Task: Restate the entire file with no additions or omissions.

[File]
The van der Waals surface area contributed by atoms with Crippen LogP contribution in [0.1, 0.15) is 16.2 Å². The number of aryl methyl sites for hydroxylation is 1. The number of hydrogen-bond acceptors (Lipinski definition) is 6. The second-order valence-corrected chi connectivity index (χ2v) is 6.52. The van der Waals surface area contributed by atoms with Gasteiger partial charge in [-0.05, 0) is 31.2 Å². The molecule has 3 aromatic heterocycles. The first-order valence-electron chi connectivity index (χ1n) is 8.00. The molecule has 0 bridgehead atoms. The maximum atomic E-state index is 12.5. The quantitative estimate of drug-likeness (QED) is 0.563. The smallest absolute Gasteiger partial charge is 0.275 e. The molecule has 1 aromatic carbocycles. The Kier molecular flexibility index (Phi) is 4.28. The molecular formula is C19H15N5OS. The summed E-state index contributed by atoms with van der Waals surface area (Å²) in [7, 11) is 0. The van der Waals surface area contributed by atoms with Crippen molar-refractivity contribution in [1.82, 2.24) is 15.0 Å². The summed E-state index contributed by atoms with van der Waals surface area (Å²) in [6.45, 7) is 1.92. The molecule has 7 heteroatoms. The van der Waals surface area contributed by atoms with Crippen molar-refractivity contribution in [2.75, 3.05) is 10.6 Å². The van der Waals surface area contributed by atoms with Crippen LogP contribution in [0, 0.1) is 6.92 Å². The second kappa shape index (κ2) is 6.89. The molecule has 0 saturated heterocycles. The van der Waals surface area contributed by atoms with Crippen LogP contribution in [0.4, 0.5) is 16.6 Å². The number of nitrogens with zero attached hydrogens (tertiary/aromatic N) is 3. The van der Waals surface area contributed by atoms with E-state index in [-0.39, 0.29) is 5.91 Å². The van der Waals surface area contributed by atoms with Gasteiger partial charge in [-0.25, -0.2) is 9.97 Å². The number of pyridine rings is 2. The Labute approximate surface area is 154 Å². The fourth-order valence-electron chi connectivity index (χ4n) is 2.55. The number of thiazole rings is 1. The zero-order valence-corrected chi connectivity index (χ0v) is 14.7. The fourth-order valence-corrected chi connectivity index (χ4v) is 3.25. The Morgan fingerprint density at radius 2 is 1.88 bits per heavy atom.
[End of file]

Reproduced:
The van der Waals surface area contributed by atoms with Crippen LogP contribution in [0.1, 0.15) is 16.2 Å². The number of aryl methyl sites for hydroxylation is 1. The number of hydrogen-bond acceptors (Lipinski definition) is 6. The second-order valence-corrected chi connectivity index (χ2v) is 6.52. The van der Waals surface area contributed by atoms with Gasteiger partial charge in [-0.05, 0) is 31.2 Å². The molecule has 3 aromatic heterocycles. The first-order valence-electron chi connectivity index (χ1n) is 8.00. The molecule has 0 bridgehead atoms. The maximum atomic E-state index is 12.5. The quantitative estimate of drug-likeness (QED) is 0.563. The smallest absolute Gasteiger partial charge is 0.275 e. The molecule has 1 aromatic carbocycles. The Kier molecular flexibility index (Phi) is 4.28. The molecular formula is C19H15N5OS. The summed E-state index contributed by atoms with van der Waals surface area (Å²) in [7, 11) is 0. The van der Waals surface area contributed by atoms with Crippen molar-refractivity contribution in [1.82, 2.24) is 15.0 Å². The summed E-state index contributed by atoms with van der Waals surface area (Å²) in [6.45, 7) is 1.92. The molecule has 7 heteroatoms. The van der Waals surface area contributed by atoms with Crippen molar-refractivity contribution in [2.75, 3.05) is 10.6 Å². The van der Waals surface area contributed by atoms with Crippen LogP contribution in [0, 0.1) is 6.92 Å². The second kappa shape index (κ2) is 6.89. The molecule has 0 saturated heterocycles. The van der Waals surface area contributed by atoms with Crippen LogP contribution in [0.4, 0.5) is 16.6 Å². The number of nitrogens with zero attached hydrogens (tertiary/aromatic N) is 3. The van der Waals surface area contributed by atoms with E-state index in [-0.39, 0.29) is 5.91 Å². The van der Waals surface area contributed by atoms with Gasteiger partial charge in [-0.25, -0.2) is 9.97 Å². The number of pyridine rings is 2. The Labute approximate surface area is 154 Å². The fourth-order valence-electron chi connectivity index (χ4n) is 2.55. The number of thiazole rings is 1. The zero-order valence-corrected chi connectivity index (χ0v) is 14.7. The fourth-order valence-corrected chi connectivity index (χ4v) is 3.25. The Morgan fingerprint density at radius 2 is 1.88 bits per heavy atom.